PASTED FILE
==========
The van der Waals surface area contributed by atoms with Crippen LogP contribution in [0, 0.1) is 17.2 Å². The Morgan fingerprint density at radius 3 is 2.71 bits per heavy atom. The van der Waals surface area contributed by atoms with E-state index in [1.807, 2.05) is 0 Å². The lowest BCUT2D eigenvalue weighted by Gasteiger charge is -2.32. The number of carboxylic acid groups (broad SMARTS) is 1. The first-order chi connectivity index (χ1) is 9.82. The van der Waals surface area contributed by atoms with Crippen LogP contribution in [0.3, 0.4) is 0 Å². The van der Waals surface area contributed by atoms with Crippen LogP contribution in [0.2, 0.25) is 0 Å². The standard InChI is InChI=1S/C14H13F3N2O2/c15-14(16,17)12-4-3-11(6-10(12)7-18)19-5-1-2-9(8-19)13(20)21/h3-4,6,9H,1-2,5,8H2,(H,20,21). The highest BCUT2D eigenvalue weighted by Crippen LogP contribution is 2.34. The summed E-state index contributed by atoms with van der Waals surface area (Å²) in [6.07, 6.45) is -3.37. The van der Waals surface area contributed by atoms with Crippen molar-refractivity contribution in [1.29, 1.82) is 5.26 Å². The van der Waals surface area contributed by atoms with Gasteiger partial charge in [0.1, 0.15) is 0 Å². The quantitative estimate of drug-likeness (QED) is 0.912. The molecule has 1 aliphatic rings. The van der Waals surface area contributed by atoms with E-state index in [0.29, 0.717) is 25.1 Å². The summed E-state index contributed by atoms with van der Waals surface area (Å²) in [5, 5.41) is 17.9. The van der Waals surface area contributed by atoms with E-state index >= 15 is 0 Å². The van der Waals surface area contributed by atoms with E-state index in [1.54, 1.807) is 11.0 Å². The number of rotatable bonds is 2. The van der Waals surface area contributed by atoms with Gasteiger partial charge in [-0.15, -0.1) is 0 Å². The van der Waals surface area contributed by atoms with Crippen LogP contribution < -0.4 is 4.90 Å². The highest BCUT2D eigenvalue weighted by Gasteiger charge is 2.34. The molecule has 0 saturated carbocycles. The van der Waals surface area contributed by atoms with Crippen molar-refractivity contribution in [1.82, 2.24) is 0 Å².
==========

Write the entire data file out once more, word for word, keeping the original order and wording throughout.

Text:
The van der Waals surface area contributed by atoms with Crippen LogP contribution in [0, 0.1) is 17.2 Å². The Morgan fingerprint density at radius 3 is 2.71 bits per heavy atom. The van der Waals surface area contributed by atoms with E-state index in [1.807, 2.05) is 0 Å². The lowest BCUT2D eigenvalue weighted by Gasteiger charge is -2.32. The number of carboxylic acid groups (broad SMARTS) is 1. The first-order chi connectivity index (χ1) is 9.82. The van der Waals surface area contributed by atoms with Crippen LogP contribution in [0.3, 0.4) is 0 Å². The van der Waals surface area contributed by atoms with Crippen LogP contribution in [0.2, 0.25) is 0 Å². The standard InChI is InChI=1S/C14H13F3N2O2/c15-14(16,17)12-4-3-11(6-10(12)7-18)19-5-1-2-9(8-19)13(20)21/h3-4,6,9H,1-2,5,8H2,(H,20,21). The highest BCUT2D eigenvalue weighted by Crippen LogP contribution is 2.34. The summed E-state index contributed by atoms with van der Waals surface area (Å²) in [6.07, 6.45) is -3.37. The van der Waals surface area contributed by atoms with Crippen molar-refractivity contribution in [1.29, 1.82) is 5.26 Å². The van der Waals surface area contributed by atoms with Gasteiger partial charge in [0.1, 0.15) is 0 Å². The quantitative estimate of drug-likeness (QED) is 0.912. The molecule has 1 aliphatic rings. The van der Waals surface area contributed by atoms with E-state index in [0.29, 0.717) is 25.1 Å². The summed E-state index contributed by atoms with van der Waals surface area (Å²) in [5, 5.41) is 17.9. The van der Waals surface area contributed by atoms with E-state index >= 15 is 0 Å². The van der Waals surface area contributed by atoms with E-state index in [1.54, 1.807) is 11.0 Å². The number of rotatable bonds is 2. The van der Waals surface area contributed by atoms with Gasteiger partial charge in [-0.15, -0.1) is 0 Å². The van der Waals surface area contributed by atoms with Crippen LogP contribution < -0.4 is 4.90 Å². The highest BCUT2D eigenvalue weighted by Gasteiger charge is 2.34. The molecule has 0 saturated carbocycles. The van der Waals surface area contributed by atoms with Crippen molar-refractivity contribution in [1.82, 2.24) is 0 Å².